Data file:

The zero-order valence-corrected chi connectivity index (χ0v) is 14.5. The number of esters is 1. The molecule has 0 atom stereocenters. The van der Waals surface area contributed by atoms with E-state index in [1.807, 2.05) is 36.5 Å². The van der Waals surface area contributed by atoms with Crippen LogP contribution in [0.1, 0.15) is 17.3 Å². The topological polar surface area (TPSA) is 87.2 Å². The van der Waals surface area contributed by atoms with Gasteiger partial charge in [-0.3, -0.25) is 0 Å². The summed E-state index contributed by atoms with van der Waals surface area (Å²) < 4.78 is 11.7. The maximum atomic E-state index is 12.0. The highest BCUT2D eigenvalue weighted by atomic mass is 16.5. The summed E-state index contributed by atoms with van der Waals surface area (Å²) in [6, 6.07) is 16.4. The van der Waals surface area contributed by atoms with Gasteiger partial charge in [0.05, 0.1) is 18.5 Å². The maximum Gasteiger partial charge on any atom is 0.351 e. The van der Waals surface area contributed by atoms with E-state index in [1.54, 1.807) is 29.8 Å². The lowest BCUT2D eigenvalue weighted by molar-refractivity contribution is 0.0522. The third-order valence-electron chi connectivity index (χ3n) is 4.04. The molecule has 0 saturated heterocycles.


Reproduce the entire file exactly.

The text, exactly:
The zero-order valence-corrected chi connectivity index (χ0v) is 14.5. The number of esters is 1. The molecule has 0 atom stereocenters. The van der Waals surface area contributed by atoms with E-state index in [1.807, 2.05) is 36.5 Å². The van der Waals surface area contributed by atoms with Crippen LogP contribution in [0.1, 0.15) is 17.3 Å². The topological polar surface area (TPSA) is 87.2 Å². The van der Waals surface area contributed by atoms with Gasteiger partial charge in [-0.3, -0.25) is 0 Å². The summed E-state index contributed by atoms with van der Waals surface area (Å²) < 4.78 is 11.7. The maximum atomic E-state index is 12.0. The highest BCUT2D eigenvalue weighted by atomic mass is 16.5. The summed E-state index contributed by atoms with van der Waals surface area (Å²) in [6, 6.07) is 16.4. The van der Waals surface area contributed by atoms with Gasteiger partial charge in [0.05, 0.1) is 18.5 Å². The maximum Gasteiger partial charge on any atom is 0.351 e. The van der Waals surface area contributed by atoms with E-state index in [1.54, 1.807) is 29.8 Å². The lowest BCUT2D eigenvalue weighted by molar-refractivity contribution is 0.0522. The third-order valence-electron chi connectivity index (χ3n) is 4.04. The molecule has 0 saturated heterocycles.